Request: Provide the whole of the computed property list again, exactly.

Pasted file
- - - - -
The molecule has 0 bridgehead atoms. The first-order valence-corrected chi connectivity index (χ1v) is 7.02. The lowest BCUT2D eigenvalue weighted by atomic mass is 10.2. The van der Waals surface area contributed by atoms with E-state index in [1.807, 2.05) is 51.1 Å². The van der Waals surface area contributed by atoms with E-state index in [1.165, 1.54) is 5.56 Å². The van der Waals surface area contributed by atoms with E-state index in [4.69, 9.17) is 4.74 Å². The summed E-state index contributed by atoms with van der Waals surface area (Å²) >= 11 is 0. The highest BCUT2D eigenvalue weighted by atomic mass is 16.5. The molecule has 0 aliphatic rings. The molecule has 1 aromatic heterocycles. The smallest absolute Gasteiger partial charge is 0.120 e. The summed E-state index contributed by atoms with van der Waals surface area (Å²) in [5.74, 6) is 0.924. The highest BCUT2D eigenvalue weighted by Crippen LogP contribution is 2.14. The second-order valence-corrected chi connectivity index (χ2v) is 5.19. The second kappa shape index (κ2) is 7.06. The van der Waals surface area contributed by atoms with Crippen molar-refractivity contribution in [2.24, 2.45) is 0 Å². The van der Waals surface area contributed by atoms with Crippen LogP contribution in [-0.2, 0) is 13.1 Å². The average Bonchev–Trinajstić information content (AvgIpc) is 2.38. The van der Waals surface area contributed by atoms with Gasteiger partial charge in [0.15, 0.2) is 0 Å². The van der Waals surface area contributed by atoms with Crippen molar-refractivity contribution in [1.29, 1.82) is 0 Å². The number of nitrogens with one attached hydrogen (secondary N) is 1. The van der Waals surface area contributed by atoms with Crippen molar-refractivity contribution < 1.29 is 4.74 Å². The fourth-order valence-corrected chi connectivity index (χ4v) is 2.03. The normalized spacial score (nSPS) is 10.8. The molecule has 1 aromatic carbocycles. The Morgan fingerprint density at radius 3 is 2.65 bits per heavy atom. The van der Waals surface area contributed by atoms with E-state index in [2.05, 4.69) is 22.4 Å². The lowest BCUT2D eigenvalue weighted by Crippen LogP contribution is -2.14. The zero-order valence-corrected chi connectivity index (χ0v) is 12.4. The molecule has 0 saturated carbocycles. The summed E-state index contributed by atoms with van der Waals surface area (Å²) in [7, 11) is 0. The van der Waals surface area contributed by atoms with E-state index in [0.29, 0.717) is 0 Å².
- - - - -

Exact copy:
The molecule has 0 bridgehead atoms. The first-order valence-corrected chi connectivity index (χ1v) is 7.02. The lowest BCUT2D eigenvalue weighted by atomic mass is 10.2. The van der Waals surface area contributed by atoms with E-state index in [1.807, 2.05) is 51.1 Å². The van der Waals surface area contributed by atoms with E-state index in [1.165, 1.54) is 5.56 Å². The van der Waals surface area contributed by atoms with E-state index in [4.69, 9.17) is 4.74 Å². The summed E-state index contributed by atoms with van der Waals surface area (Å²) >= 11 is 0. The highest BCUT2D eigenvalue weighted by atomic mass is 16.5. The molecule has 0 aliphatic rings. The molecule has 1 aromatic heterocycles. The smallest absolute Gasteiger partial charge is 0.120 e. The summed E-state index contributed by atoms with van der Waals surface area (Å²) in [5.74, 6) is 0.924. The highest BCUT2D eigenvalue weighted by Crippen LogP contribution is 2.14. The second-order valence-corrected chi connectivity index (χ2v) is 5.19. The second kappa shape index (κ2) is 7.06. The van der Waals surface area contributed by atoms with Crippen molar-refractivity contribution in [2.24, 2.45) is 0 Å². The van der Waals surface area contributed by atoms with Crippen LogP contribution in [-0.2, 0) is 13.1 Å². The average Bonchev–Trinajstić information content (AvgIpc) is 2.38. The van der Waals surface area contributed by atoms with Gasteiger partial charge in [0.15, 0.2) is 0 Å². The van der Waals surface area contributed by atoms with Crippen molar-refractivity contribution in [1.29, 1.82) is 0 Å². The number of nitrogens with one attached hydrogen (secondary N) is 1. The van der Waals surface area contributed by atoms with Crippen molar-refractivity contribution < 1.29 is 4.74 Å². The fourth-order valence-corrected chi connectivity index (χ4v) is 2.03. The normalized spacial score (nSPS) is 10.8. The molecule has 1 aromatic carbocycles. The Morgan fingerprint density at radius 3 is 2.65 bits per heavy atom. The van der Waals surface area contributed by atoms with E-state index in [2.05, 4.69) is 22.4 Å². The lowest BCUT2D eigenvalue weighted by Crippen LogP contribution is -2.14. The zero-order valence-corrected chi connectivity index (χ0v) is 12.4. The molecule has 0 saturated carbocycles. The summed E-state index contributed by atoms with van der Waals surface area (Å²) in [7, 11) is 0. The van der Waals surface area contributed by atoms with E-state index in [0.29, 0.717) is 0 Å².